Ghadam of Iberia

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Ghadam (Georgian: ღადამი) or Adam (ადამი) was a king of Iberia (Kartli, modern eastern Georgia) whose three years of reign are scarcely recorded in the medieval Georgian chronicles. He is otherwise unattested elsewhere. Professor Cyril Toumanoff suggests AD 132–135 as the possible years of Ghadam’s rule. The king’s name is surmised by modern scholars to be a corrupted form of Rhadamistus, not an uncommon name in the ancient Caucasian royal and noble families.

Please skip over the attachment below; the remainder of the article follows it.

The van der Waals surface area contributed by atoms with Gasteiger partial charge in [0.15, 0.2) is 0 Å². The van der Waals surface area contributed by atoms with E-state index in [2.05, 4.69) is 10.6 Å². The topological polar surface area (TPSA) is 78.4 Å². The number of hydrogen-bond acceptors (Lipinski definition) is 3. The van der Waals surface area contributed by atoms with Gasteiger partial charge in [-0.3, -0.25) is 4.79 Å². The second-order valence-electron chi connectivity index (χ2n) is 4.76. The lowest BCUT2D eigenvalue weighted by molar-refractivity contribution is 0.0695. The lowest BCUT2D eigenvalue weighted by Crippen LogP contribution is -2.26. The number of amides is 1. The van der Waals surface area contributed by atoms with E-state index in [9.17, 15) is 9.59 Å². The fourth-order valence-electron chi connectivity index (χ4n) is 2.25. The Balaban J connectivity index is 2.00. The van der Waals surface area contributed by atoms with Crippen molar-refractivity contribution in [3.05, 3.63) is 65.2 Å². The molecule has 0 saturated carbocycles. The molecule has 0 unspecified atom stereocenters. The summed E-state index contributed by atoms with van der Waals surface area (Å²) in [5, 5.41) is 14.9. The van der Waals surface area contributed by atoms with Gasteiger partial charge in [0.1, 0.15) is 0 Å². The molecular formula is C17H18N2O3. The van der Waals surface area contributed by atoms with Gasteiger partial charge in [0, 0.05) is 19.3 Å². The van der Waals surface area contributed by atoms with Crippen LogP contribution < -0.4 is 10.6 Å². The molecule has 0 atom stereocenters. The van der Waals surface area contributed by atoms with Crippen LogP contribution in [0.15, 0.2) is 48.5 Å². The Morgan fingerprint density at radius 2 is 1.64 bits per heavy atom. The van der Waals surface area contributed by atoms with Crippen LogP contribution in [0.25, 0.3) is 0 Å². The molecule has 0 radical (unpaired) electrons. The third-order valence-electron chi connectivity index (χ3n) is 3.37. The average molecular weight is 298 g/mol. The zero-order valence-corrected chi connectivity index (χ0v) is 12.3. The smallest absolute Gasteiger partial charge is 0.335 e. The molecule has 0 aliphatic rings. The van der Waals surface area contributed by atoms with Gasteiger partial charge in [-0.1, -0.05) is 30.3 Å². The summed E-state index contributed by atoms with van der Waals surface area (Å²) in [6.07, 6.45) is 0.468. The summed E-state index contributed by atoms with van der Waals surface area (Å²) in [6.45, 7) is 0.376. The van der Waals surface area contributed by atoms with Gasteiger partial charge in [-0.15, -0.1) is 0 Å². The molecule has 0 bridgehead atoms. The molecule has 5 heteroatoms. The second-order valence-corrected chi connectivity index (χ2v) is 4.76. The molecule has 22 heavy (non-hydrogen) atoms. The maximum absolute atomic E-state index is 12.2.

According to the Georgian annals, Ghadam was the son of P’arsman the Good who is the Pharasmanes, king of the Iberians, of Cassius Dio and some other Classical authors. He died after three years of reign, leaving the regency of his one-year-old son, P’arsman, in the hands of his mother Ghadana of Armenia.[1][2]

References[edit]

  1. ^ Toumanoff, Cyril. Chronology of the Early Kings of Iberia. Traditio 25 (1969), p. 16.
  2. ^ Rapp, Stephen H. (2003), Studies In Medieval Georgian Historiography: Early Texts And Eurasian Contexts, pp. 290-291. Peeters Publishers, ISBN 90-429-1318-5.
Preceded by
Pharmsan II
King of Iberia
132–135
Succeeded by
Pharsman III